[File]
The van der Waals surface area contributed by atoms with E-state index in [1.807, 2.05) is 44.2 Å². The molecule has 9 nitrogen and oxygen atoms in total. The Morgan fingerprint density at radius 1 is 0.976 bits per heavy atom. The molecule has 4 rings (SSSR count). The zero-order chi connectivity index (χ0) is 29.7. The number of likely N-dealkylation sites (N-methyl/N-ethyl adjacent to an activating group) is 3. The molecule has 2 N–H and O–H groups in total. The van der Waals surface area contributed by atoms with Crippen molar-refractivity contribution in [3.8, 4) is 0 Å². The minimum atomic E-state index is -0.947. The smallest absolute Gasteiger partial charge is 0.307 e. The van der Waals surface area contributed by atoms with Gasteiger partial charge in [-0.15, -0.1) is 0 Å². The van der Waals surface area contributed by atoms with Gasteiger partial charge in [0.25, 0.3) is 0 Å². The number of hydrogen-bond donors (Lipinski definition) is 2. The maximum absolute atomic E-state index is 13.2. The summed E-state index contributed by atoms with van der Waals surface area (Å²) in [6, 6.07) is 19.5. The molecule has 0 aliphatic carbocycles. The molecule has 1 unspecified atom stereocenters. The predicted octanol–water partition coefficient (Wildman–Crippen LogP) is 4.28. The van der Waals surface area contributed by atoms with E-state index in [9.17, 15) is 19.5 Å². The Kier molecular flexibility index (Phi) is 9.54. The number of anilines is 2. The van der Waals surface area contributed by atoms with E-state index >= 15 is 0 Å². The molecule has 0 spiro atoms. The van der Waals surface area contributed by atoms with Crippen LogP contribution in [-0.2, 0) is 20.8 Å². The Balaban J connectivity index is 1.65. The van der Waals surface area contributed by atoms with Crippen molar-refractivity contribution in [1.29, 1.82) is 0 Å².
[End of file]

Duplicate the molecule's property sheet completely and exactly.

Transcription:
The van der Waals surface area contributed by atoms with E-state index in [1.807, 2.05) is 44.2 Å². The molecule has 9 nitrogen and oxygen atoms in total. The Morgan fingerprint density at radius 1 is 0.976 bits per heavy atom. The molecule has 4 rings (SSSR count). The zero-order chi connectivity index (χ0) is 29.7. The number of likely N-dealkylation sites (N-methyl/N-ethyl adjacent to an activating group) is 3. The molecule has 2 N–H and O–H groups in total. The van der Waals surface area contributed by atoms with Crippen molar-refractivity contribution in [3.8, 4) is 0 Å². The minimum atomic E-state index is -0.947. The smallest absolute Gasteiger partial charge is 0.307 e. The van der Waals surface area contributed by atoms with Gasteiger partial charge in [-0.15, -0.1) is 0 Å². The van der Waals surface area contributed by atoms with Gasteiger partial charge in [0.25, 0.3) is 0 Å². The number of hydrogen-bond donors (Lipinski definition) is 2. The maximum absolute atomic E-state index is 13.2. The summed E-state index contributed by atoms with van der Waals surface area (Å²) in [6, 6.07) is 19.5. The molecule has 0 aliphatic carbocycles. The molecule has 1 unspecified atom stereocenters. The predicted octanol–water partition coefficient (Wildman–Crippen LogP) is 4.28. The van der Waals surface area contributed by atoms with E-state index in [9.17, 15) is 19.5 Å². The Kier molecular flexibility index (Phi) is 9.54. The number of anilines is 2. The van der Waals surface area contributed by atoms with E-state index >= 15 is 0 Å². The molecule has 0 spiro atoms. The van der Waals surface area contributed by atoms with Crippen LogP contribution in [-0.2, 0) is 20.8 Å². The Balaban J connectivity index is 1.65. The van der Waals surface area contributed by atoms with Crippen molar-refractivity contribution in [1.29, 1.82) is 0 Å².